The worst book I have ever read authored by JLB. The characters, story line, and the book just sucked. For God sake, he spent pages just explaining dust bowls and the endless descriptions of the Texas terrain and his lust for Jack Daniels. He must have been getting paid by the word. I just didn’t expect such from one of my favorite authors. Shame on you JLB! Will be a long time before I select one of your books, if ever.

If you are wondering why I finished this it was only because I was a captiv
William Bentrim
Jun 13, 2010 rated it it was amazing  ·  review of another edition
Lay Down My Sword And Shield by James Lee Burke

This book details the rebirth of Hackberry Holland. He returned from the Korean War, rebuilt his life and now he is recreating himself. The hard panned setting and historic family background contribute to his reassessment of his identity.

Describing the book doesn’t really do justice to the story or it’s fluidity. The author reminds me of Pat Conroy and his poetry like prose. The descriptions of the countryside and people are thorough and beautiful.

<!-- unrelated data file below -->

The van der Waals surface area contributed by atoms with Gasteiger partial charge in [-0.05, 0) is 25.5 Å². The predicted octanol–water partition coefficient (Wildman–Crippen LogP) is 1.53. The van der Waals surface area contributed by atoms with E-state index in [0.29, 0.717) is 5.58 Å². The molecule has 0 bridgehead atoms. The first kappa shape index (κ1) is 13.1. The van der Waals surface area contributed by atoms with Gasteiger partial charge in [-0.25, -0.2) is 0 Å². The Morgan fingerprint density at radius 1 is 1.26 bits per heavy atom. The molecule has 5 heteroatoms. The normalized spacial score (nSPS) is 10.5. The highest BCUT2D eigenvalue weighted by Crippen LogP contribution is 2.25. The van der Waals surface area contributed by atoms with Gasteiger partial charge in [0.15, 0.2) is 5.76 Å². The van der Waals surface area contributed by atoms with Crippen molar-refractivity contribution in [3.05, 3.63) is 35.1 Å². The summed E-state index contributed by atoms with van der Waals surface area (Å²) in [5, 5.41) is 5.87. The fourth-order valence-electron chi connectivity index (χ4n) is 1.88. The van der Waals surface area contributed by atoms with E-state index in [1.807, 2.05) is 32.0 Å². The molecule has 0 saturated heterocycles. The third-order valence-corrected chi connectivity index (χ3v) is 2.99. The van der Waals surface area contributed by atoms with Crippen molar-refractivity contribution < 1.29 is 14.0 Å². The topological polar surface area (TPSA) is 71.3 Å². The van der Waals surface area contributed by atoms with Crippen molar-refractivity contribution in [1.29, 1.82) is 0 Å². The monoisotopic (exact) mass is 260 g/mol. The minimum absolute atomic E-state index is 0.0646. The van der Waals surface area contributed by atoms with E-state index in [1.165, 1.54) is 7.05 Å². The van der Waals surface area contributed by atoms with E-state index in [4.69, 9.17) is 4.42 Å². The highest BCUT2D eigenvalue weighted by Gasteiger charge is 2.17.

John Hood
May 29, 2010 rated it it was amazing  ·  review of another edition
Bound: SunPost Weekly March 4, 2010
Texas Two-Step
James Lee Burke Drinks Deep from the Heart of Texas
John Hood

Hackberry Holland pisses me off. As a matter of fact Hack pisses off a lot people, so I doubt seriously he’s worried about some cat down in Miami. Hell, the Texas mouthpiece probably doesn’t even notice just how pissed off he makes me. Why would he? He generally doesn’t notice how pissed off he makes anybody else either. And that includes his close
Aug 27, 2012 rated it really liked it
James Lee Burke can certainly turn a phrase. I enjoy the lyric and often irreverent language, and find Hack Holland (both the old man our Hack admires, and our Hack himself) an altogether pleasant protagonist - which is not the same as being pleasant all the time.
Oct 10, 2010 rated it it was amazing  ·  review of another edition
I'm a huge fan of James Lee Burke's Dave Robicheaux books, and I wasn't willing to accept that Burke could make me as interested in another protagonist, but he did!
Jan 29, 2018 rated it really liked it  ·  review of another edition
Hack Holland is a hard-drinking attorney and Congressional candidate who is following other peoples' plans for his life, while battling many ghosts from his years as a Korean War POW.

When a former Army buddy calls him for assistance, it opens doors to a new view of the world: seeing the emerging civil rights struggle, looking at the impoverished migrant workers who pick the crops in Texas and finding a new love and purpose in life.

James Lee Burke writes his usual lyrical style, making you reread